In a blog post titled ‘It was the Internet wot won it‘ last year we included the news that Barack Obama’s use of the Internet was a crucial factor in winning votes in the 2008 US General Election.
And as the UK turns towards the ballot boxes again the Internet will be a key battle ground to be fought out.
So who is doing well at the moment?
A review published last week reckons that both parties are making mistakes in the use of search engines and social media.
On Search Engines
When it comes to Google, unofficial websites often with negative comments dominate the first page of results when searching for either party leader. These include both gordonbrown.com and davidcameron.com.
And lets not forget mydavidcameron.com, who have generated huge volumes of traffic over the last few weeks by capitalising on the Conservative’s poster campaign featuring an airbrushed David Cameron.
Since there are 400,000 searches per month for ‘gordon brown’ thats a lot of eye balls that are getting exposed to content that describes the PM in a less than positive way.
On Social Media
And as for Twitter, neither leader owns their own username on Twitter. The @gordonbrown account is clearly an imposter; and the @davidcameron account was recently paused, and includes a message asking visitors to follow @conservatives instead.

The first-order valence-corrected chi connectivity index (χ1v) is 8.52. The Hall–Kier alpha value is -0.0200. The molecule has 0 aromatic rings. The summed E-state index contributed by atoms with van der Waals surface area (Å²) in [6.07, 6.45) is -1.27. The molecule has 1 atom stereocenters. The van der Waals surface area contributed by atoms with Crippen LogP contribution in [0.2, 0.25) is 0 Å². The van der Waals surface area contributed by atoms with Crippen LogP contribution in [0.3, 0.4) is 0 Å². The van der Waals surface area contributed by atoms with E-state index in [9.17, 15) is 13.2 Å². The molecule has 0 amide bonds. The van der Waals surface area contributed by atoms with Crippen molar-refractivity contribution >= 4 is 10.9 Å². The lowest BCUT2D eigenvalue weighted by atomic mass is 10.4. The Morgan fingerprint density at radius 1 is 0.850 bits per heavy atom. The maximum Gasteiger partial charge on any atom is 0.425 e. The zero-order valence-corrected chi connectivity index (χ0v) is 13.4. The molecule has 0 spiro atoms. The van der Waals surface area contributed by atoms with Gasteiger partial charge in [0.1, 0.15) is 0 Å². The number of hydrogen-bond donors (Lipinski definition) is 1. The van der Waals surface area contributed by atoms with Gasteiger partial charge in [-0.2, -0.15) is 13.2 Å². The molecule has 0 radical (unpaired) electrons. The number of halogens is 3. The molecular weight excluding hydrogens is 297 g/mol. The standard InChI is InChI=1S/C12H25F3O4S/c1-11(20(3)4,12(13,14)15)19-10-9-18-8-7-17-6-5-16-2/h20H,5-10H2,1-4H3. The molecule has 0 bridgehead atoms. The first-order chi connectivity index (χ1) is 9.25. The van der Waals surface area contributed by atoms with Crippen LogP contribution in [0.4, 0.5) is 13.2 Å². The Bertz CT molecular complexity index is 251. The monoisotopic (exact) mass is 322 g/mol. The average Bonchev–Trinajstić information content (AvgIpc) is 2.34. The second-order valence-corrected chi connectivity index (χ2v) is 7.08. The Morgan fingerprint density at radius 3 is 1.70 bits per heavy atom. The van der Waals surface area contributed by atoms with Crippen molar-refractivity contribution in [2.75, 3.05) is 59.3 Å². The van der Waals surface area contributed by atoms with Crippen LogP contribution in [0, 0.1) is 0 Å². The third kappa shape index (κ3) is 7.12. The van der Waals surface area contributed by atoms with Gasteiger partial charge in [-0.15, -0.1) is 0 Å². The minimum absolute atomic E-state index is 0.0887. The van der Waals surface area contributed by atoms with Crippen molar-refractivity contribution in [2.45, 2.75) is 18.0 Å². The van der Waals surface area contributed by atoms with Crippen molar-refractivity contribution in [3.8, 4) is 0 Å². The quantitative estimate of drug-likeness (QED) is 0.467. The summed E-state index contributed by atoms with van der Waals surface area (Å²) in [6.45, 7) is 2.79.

At the moment official PM Twittering comes from the @DowningStreet account, which has done pretty well to rack up 1.7 million followers. Of course, the PM’s wife Sarah Brown also has more than a million followers of her @SarahBrown10 account.
These numbers stack up quite well even compared to @Barackobama’s 3million followers.
By contrast, the @conservatives account has a measly 18,421 followers. To be fair that’s in the same ball park as the @UKLabour account which has 8,979 followers.
The conservatives are at least trying to work the Twitter channel with a very active Twitter account. At time of writing Labour had Tweeted just a handful of times in 2010.
Social media profile in the Search Engines
When searching on Google for ‘Gordon Brown Twitter’, the @DowningStreet account is the first one to come up. On the other hand, I couldn’t find the @conservatives account when searching for ‘David Cameron Twitter’.
In the US, Barack Obama used Twitter and his official website to distribute campaign packs, give people material to win debates, distribute tickets to events and get feedback from potential voters.
In the UK it looks as if both parties have a lot of work to do in order to make effective use of search engines and social media to promote their views and garner public support.
Do you think that effective online campaigning can boost either leader’s chance of being elected? Leave us a comment below.